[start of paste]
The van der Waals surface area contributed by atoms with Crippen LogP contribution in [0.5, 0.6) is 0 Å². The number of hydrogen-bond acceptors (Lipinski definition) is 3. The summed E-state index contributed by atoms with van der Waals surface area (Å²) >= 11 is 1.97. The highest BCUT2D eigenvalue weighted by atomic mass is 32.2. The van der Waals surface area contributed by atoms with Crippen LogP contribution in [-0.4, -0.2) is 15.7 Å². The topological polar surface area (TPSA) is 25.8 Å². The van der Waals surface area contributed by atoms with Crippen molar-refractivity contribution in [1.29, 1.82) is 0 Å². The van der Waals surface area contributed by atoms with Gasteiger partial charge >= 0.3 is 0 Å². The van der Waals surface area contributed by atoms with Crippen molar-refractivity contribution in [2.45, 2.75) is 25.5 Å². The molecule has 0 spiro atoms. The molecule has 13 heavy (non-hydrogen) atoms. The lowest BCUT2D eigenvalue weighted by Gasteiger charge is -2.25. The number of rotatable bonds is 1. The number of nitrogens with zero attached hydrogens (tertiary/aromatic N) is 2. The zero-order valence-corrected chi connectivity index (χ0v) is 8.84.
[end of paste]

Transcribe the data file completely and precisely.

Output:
The van der Waals surface area contributed by atoms with Crippen LogP contribution in [0.5, 0.6) is 0 Å². The number of hydrogen-bond acceptors (Lipinski definition) is 3. The summed E-state index contributed by atoms with van der Waals surface area (Å²) >= 11 is 1.97. The highest BCUT2D eigenvalue weighted by atomic mass is 32.2. The van der Waals surface area contributed by atoms with Crippen LogP contribution in [-0.4, -0.2) is 15.7 Å². The topological polar surface area (TPSA) is 25.8 Å². The van der Waals surface area contributed by atoms with Crippen molar-refractivity contribution in [1.29, 1.82) is 0 Å². The van der Waals surface area contributed by atoms with Gasteiger partial charge >= 0.3 is 0 Å². The van der Waals surface area contributed by atoms with Crippen molar-refractivity contribution in [2.45, 2.75) is 25.5 Å². The molecule has 0 spiro atoms. The molecule has 13 heavy (non-hydrogen) atoms. The lowest BCUT2D eigenvalue weighted by Gasteiger charge is -2.25. The number of rotatable bonds is 1. The number of nitrogens with zero attached hydrogens (tertiary/aromatic N) is 2. The zero-order valence-corrected chi connectivity index (χ0v) is 8.84.